Creative Face > Terri Robinson

Hey there Terri! Where you from?

I am a mother, a wife and an aspiring Artist. I have always lived in the bush, born and raised within the Moree district.

You paint and explore the human form, as well as incorporating animals. Tell us about that!

I have always had a deep appreciation for animals. I find them to be very inspiring. So for me to paint an animal is a process of love and respect to the spirit of the subject. However my portraits seem to manifest themselves -I never have a set structure to them. In a sense I suppose they could relate to how I feel at times. They can often reflect characteristics of people in my life. My portraits are very much subconscious artworks, human and animal.

What else can you tell us about the creative processes behind your work?

My works are very spontaneous. I never really know what I am doing. All of my artistic knowledge has come from observing other artists and my own research. I am always open to learning, and I find that learning from other artists is the best way for me to discover my own style. It’s very easy to get caught up in the technicalities of the art making process.
What’s right? Is this good art? I found it to be a lot more enjoyable when I just let it flow.
My reference images are used as very basic guidelines, I try not to make these too detailed as that can become very distracting. Art is a process, so I don’t like to give myself the pressure of getting it right twice haha. Besides the best part is seeing the work unfold and come to life during the process of creation!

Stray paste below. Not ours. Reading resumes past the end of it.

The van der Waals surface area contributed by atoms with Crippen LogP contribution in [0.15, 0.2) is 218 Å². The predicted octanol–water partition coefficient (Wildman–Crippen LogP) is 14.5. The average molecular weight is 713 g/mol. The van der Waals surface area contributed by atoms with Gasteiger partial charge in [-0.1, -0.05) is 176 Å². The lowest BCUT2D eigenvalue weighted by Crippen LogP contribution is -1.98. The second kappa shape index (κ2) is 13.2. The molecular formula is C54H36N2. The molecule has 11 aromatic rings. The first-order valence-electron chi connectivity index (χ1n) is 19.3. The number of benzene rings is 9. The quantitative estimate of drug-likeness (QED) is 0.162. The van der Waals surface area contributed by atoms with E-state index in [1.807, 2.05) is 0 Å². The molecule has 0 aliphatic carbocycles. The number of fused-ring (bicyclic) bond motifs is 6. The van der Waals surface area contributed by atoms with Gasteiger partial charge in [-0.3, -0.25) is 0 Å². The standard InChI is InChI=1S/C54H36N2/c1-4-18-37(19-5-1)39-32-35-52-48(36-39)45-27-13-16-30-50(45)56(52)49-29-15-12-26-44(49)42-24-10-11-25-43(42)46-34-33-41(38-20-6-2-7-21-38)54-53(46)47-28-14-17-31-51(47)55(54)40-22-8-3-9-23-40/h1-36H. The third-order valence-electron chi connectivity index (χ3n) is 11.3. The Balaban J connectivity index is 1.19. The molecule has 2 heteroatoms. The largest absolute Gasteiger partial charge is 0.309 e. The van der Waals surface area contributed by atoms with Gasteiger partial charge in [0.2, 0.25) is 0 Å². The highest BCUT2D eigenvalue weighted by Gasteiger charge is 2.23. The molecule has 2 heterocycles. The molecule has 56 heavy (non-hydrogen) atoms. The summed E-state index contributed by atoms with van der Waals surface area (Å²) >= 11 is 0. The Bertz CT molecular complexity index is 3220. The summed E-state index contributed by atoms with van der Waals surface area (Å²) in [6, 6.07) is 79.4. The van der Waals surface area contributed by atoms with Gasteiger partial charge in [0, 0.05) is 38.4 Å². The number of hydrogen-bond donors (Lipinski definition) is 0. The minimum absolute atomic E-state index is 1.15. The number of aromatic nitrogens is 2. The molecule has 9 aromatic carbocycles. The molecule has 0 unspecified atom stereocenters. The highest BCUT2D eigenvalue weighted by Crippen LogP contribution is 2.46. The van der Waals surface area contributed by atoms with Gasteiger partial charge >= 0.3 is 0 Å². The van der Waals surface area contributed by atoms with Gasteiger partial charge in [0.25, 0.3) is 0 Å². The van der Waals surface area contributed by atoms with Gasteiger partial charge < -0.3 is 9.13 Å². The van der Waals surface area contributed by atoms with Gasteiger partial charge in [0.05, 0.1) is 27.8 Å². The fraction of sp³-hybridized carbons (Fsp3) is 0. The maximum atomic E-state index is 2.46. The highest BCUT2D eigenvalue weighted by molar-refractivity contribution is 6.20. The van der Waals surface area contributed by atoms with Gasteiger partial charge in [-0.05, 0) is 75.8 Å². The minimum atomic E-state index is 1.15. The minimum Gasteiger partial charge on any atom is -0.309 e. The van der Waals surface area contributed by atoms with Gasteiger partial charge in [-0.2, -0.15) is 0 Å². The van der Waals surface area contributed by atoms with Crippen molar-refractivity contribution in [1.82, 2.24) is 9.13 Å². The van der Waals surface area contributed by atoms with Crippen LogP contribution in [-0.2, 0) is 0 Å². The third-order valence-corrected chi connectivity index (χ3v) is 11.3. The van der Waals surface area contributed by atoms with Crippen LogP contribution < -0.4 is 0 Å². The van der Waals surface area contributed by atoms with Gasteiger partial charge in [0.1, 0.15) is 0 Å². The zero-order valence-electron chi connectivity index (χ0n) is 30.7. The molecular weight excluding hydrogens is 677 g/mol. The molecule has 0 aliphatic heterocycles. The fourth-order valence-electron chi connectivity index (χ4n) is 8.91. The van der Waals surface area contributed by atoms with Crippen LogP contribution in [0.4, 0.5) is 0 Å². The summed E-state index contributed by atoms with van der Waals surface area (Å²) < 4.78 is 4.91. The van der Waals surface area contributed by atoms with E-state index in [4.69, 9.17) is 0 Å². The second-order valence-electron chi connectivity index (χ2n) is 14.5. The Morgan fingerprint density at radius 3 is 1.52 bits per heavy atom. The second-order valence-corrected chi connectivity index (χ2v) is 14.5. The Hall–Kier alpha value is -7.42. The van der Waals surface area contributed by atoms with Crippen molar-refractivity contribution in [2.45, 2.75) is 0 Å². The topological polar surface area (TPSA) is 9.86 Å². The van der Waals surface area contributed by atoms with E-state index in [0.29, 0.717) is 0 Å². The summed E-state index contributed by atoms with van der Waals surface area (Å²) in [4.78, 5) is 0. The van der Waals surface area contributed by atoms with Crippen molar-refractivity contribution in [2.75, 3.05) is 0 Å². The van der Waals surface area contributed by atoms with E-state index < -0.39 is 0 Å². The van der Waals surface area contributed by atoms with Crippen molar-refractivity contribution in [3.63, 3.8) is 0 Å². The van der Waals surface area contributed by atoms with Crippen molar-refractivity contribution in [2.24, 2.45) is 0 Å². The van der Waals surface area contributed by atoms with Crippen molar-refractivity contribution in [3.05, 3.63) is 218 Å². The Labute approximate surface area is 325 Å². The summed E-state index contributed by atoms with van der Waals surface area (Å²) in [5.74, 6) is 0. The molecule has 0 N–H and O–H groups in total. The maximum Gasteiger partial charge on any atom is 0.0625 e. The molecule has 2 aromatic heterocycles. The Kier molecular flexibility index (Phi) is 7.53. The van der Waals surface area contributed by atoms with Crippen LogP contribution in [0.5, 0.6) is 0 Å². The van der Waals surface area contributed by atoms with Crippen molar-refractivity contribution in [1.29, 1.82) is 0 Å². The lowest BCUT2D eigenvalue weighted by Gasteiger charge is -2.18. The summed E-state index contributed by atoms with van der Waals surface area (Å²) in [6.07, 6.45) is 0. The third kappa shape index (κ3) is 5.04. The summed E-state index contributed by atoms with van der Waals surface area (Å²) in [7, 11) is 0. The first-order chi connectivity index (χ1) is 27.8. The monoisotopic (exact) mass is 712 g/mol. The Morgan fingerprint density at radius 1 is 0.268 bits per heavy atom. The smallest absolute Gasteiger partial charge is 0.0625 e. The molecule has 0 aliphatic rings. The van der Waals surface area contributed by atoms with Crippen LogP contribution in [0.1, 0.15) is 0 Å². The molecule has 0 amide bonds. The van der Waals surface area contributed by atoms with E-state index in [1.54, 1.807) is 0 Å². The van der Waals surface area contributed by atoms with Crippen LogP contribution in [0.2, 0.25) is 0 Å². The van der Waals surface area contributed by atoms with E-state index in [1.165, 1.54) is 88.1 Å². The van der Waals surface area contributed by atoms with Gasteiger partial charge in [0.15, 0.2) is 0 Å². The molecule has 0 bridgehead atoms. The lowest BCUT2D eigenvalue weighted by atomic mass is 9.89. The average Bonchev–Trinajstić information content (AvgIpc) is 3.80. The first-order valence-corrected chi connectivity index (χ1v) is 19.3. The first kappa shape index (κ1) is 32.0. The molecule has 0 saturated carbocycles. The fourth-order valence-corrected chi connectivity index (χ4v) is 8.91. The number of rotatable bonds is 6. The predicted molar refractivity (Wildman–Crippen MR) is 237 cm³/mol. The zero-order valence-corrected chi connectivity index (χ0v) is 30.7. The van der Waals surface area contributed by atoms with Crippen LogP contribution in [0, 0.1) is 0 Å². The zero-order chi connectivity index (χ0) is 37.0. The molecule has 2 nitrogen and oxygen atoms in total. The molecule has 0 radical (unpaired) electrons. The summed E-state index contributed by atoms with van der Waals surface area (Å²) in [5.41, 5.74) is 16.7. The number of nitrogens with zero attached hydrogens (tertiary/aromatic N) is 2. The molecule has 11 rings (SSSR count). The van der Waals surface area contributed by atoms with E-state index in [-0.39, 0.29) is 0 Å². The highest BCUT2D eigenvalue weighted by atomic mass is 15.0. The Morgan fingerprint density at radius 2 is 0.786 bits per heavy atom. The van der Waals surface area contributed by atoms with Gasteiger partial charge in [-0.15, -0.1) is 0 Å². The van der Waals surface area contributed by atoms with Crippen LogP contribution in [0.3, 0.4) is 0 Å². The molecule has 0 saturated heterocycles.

You’re based in Walgett. How do you think the lifestyle and landscape there has impacted your work?

Moving out west has been a very transcending experience and one that I am very happy that I did. It is astounding how such a vast and seemingly harsh district can also be so comforting. I have never been able to tolerate town living, so living west along the Barwon has been truly grounding.
Being a part of the Walgett and surrounding communities has boosted my confidence in not only myself but also in my work.

What else have you been up to?

I was honoured to be invited over to John Murray’s Art Gallery in Lighting Ridge recently, to push the boundaries of my artistic comfort zone and paint a mural. Over two very chilly days I achieved a goal that has opened up many new and exciting friendships. I had never painted in such scale but no matter how stumped I got, John’s wisdom and kind heart eased my worries and helped guide me through what was truly a memorable experience.
The finished artwork is a combination Portrait of an Indigenous woman alongside a cockatoo. Full of contrasting colours and light, it is a definite eye catcher that I am very proud of.

What have you got coming up?

I am currently working on my entry of The Outback Archies (Outback Arts’ annual art prize and exhibition); you can keep up with the progress on my Instagram and Facebook accounts. I am also working on my artist website and building my business one step at a time.
I am always working on something.

A lot of people think you need to be city-based to make it in the art world, what would you say the advantages are of being a regional-based artist?

I think perhaps the regional artists are appreciated more within their communities and surrounding areas. Cities seem to be crowded with artists and many are never recognised. Although the opportunities seem to be more available within the cities or larger towns, the culture and appreciation of art is very much alive within regional and remote communities.

What would you be doing if you weren’t an artist?

I would probably be exploring other creative fields; there is a little art in everything you do.

Where can we see more of your stuff?

You can find me on:
Instagram @Galleri92
You can also purchase my works through – just search my business name Galleri92.

Lastly, Beatles or the Stones?

I am more of a Creedence lady.